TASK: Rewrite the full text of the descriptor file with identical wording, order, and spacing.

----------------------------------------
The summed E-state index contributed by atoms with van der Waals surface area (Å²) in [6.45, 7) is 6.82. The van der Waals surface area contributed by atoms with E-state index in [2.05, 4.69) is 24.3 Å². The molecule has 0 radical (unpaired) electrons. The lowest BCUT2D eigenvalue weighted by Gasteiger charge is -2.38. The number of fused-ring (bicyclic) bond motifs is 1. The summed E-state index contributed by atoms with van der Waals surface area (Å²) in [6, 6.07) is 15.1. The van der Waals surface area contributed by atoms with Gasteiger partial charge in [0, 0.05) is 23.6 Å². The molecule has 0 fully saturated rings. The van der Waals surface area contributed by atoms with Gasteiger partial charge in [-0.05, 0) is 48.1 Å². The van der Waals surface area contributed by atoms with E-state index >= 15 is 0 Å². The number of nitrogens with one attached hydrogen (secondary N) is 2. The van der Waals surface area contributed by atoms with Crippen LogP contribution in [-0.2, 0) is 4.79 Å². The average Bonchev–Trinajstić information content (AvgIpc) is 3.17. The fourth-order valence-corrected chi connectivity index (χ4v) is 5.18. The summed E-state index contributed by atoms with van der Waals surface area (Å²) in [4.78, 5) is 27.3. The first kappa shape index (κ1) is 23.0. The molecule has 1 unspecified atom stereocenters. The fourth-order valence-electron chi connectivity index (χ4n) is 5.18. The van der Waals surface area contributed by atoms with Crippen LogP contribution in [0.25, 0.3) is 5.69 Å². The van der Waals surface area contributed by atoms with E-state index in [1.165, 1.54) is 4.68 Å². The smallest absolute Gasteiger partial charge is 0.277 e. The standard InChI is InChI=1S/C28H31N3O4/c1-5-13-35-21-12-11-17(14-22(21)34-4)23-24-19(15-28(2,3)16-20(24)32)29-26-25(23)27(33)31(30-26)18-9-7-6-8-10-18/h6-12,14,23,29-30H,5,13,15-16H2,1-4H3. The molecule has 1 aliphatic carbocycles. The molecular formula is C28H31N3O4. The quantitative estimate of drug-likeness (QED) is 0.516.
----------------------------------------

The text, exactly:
The summed E-state index contributed by atoms with van der Waals surface area (Å²) in [6.45, 7) is 6.82. The van der Waals surface area contributed by atoms with E-state index in [2.05, 4.69) is 24.3 Å². The molecule has 0 radical (unpaired) electrons. The lowest BCUT2D eigenvalue weighted by Gasteiger charge is -2.38. The number of fused-ring (bicyclic) bond motifs is 1. The summed E-state index contributed by atoms with van der Waals surface area (Å²) in [6, 6.07) is 15.1. The van der Waals surface area contributed by atoms with Gasteiger partial charge in [0, 0.05) is 23.6 Å². The molecule has 0 fully saturated rings. The van der Waals surface area contributed by atoms with Gasteiger partial charge in [-0.05, 0) is 48.1 Å². The van der Waals surface area contributed by atoms with E-state index >= 15 is 0 Å². The number of nitrogens with one attached hydrogen (secondary N) is 2. The van der Waals surface area contributed by atoms with Crippen LogP contribution in [-0.2, 0) is 4.79 Å². The average Bonchev–Trinajstić information content (AvgIpc) is 3.17. The fourth-order valence-corrected chi connectivity index (χ4v) is 5.18. The summed E-state index contributed by atoms with van der Waals surface area (Å²) in [4.78, 5) is 27.3. The first kappa shape index (κ1) is 23.0. The molecule has 1 unspecified atom stereocenters. The fourth-order valence-electron chi connectivity index (χ4n) is 5.18. The van der Waals surface area contributed by atoms with Crippen LogP contribution in [0.25, 0.3) is 5.69 Å². The van der Waals surface area contributed by atoms with E-state index in [1.165, 1.54) is 4.68 Å². The smallest absolute Gasteiger partial charge is 0.277 e. The standard InChI is InChI=1S/C28H31N3O4/c1-5-13-35-21-12-11-17(14-22(21)34-4)23-24-19(15-28(2,3)16-20(24)32)29-26-25(23)27(33)31(30-26)18-9-7-6-8-10-18/h6-12,14,23,29-30H,5,13,15-16H2,1-4H3. The molecule has 1 aliphatic carbocycles. The molecular formula is C28H31N3O4. The quantitative estimate of drug-likeness (QED) is 0.516.